Consumers Still Divided on Positivity of AI in Customer Service

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Less than one third (30%) of consumers believe AI will have an overall positive impact on customer service.

While 44% believe AI might negatively impact the customer experience through a lack of human interaction – according to the latest findings from the CCMA (Call Centre Management Association), supported by Odigo, the leading Contact Centre-as-a-Service (CCaaS) provider.

The research surveyed 2,000 consumers asking about their perceptions and expectations of contact centre providers.

It has been nearly two years since the launch of ChatGPT, and the resulting normalisation of Generative AI (GenAI) in daily life.

Since then, public sentiment has continuously shifted as more beneficial use cases and possible risks come to light on the international stage.

So, it is no surprise that 37% of consumers remain undecided on whether AI’s impact is positive or negative.

When it comes to customer service, industry professionals are generally excited about the promising benefits of GenAI in the field.

However, for consumers, when presented with a list, only 32% selected “assisting human advisors” as a benefit, and 27% did not pick any of the six options as potential positive impacts of AI.

Showing that these benefits have been mixed in with the fears and hesitations portrayed in the media leaving many confused about its impact.

In stark contrast, respondents could easily identify potential risks – with five out of six being picked by more consumers than the top AI benefit.

The proportion of consumers who did not choose any of the threats (16%) was also lower than the proportion who selected none of the benefits (27%). This highlights the need for further public education around the positive impact of AI, such as helping to serve customers faster.

Leigh Hopwood, CEO of the CCMA, comments: “Unsurprisingly, sentiment around AI deployment in customer service reflects much of the wider public discourse on the topic.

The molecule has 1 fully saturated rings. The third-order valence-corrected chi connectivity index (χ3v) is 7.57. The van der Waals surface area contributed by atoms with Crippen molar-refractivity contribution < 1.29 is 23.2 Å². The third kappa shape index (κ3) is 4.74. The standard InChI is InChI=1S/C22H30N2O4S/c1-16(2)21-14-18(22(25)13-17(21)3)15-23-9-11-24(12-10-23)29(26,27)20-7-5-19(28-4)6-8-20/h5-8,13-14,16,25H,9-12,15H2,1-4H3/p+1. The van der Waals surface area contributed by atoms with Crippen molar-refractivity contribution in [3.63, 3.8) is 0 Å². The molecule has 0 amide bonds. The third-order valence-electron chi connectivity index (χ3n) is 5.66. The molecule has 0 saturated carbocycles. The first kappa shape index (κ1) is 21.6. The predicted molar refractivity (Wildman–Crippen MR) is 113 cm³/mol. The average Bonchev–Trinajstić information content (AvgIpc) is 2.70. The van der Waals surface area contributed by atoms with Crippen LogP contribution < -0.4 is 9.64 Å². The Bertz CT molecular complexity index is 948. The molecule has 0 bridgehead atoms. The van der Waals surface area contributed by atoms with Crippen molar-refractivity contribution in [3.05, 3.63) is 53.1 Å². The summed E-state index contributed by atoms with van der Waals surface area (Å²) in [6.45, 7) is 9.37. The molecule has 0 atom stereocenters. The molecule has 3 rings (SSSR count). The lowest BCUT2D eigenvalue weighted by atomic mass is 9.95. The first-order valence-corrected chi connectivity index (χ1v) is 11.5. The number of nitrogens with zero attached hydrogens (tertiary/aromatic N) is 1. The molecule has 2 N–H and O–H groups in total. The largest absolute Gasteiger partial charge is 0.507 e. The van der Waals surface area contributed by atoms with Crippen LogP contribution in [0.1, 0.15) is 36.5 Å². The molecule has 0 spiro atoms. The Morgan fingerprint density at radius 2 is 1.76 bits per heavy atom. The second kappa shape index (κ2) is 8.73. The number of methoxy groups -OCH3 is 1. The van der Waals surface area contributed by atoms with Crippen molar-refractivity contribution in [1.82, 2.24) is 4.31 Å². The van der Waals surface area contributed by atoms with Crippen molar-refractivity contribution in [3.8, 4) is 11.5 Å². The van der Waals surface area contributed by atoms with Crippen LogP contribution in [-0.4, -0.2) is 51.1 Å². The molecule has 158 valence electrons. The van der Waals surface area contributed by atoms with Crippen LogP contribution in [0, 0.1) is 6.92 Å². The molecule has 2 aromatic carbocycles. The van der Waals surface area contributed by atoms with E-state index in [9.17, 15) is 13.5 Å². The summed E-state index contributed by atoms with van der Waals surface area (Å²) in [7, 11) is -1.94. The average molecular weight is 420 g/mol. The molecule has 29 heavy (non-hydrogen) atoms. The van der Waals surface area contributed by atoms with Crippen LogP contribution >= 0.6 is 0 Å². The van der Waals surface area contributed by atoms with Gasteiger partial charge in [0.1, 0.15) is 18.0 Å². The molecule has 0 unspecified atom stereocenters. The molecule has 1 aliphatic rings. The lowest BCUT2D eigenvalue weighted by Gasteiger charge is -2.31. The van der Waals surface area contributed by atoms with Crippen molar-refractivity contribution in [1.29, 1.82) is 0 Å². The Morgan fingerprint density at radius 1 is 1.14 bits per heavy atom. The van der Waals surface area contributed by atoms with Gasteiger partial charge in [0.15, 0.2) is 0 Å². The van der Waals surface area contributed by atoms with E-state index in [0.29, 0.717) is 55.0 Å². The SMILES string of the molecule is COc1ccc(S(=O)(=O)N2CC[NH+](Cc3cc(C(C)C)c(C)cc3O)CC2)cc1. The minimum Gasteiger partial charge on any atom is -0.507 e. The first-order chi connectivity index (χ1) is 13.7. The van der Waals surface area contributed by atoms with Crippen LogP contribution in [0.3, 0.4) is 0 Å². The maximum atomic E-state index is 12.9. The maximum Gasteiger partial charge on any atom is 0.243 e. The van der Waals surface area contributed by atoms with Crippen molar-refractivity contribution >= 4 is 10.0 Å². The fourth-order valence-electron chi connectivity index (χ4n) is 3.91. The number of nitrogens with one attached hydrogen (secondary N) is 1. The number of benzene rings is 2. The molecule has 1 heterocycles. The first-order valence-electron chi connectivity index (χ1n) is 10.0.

The risks are more salient than the benefits, and consumers worry about losing the human touch. Inevitably, our own contact centre colleagues will share similar concerns especially when it comes to the fear of it having a negative impact on their roles.

The onus is on our industry to make informed decisions about AI, and to reassure both colleagues in the contact centre and customers.”

One of the most obvious uses of AI in this space is chatbots, and 39% of respondents do feel that they are getting better compared to 18% who feel chatbots are getting worse.

While this bodes well for the future, the impact of poor experiences has reduced consumer willingness to self-serve.

David Mason, Director of Service and Operations UKI at Odigo, explains: “Technology is evolving at an unprecedented pace, and contact centres are finding themselves at the forefront of innovation.

This research sheds light on how AI is poised to deliver exciting changes in our industry, provided we clearly communicate the benefits to customers and undertake to deploy these solutions ethically.

As brands learn from the past and self-serve experiences improve, it is predicted that consumer perceptions will rebound. AI-driven solutions promise to help revolutionise customer interactions.

From chatbots capable of handling complex queries to AI-powered analytics providing actionable insights, as self-service and efficiency improves by leaps and bounds, agents can be there for customers who really need them.”

The research and complete contact centre consumer findings are available

For more information about Odigo - visit the Odigo Website

About Odigo

Odigo Odigo helps large organisations connect with individuals through world-class, cloud-based contact centre solutions. Our cutting-edge, proprietary technologies enable a seamless, efficient, omnichannel experience for your customers and a satisfying, engaging experience for your service agents.

Find out more about Odigo

Call Centre Helper is not responsible for the content of these guest blog posts. The opinions expressed in this article are those of the author, and do not necessarily reflect those of Call Centre Helper.

Author: Odigo

Published On: 10th Jun 2024
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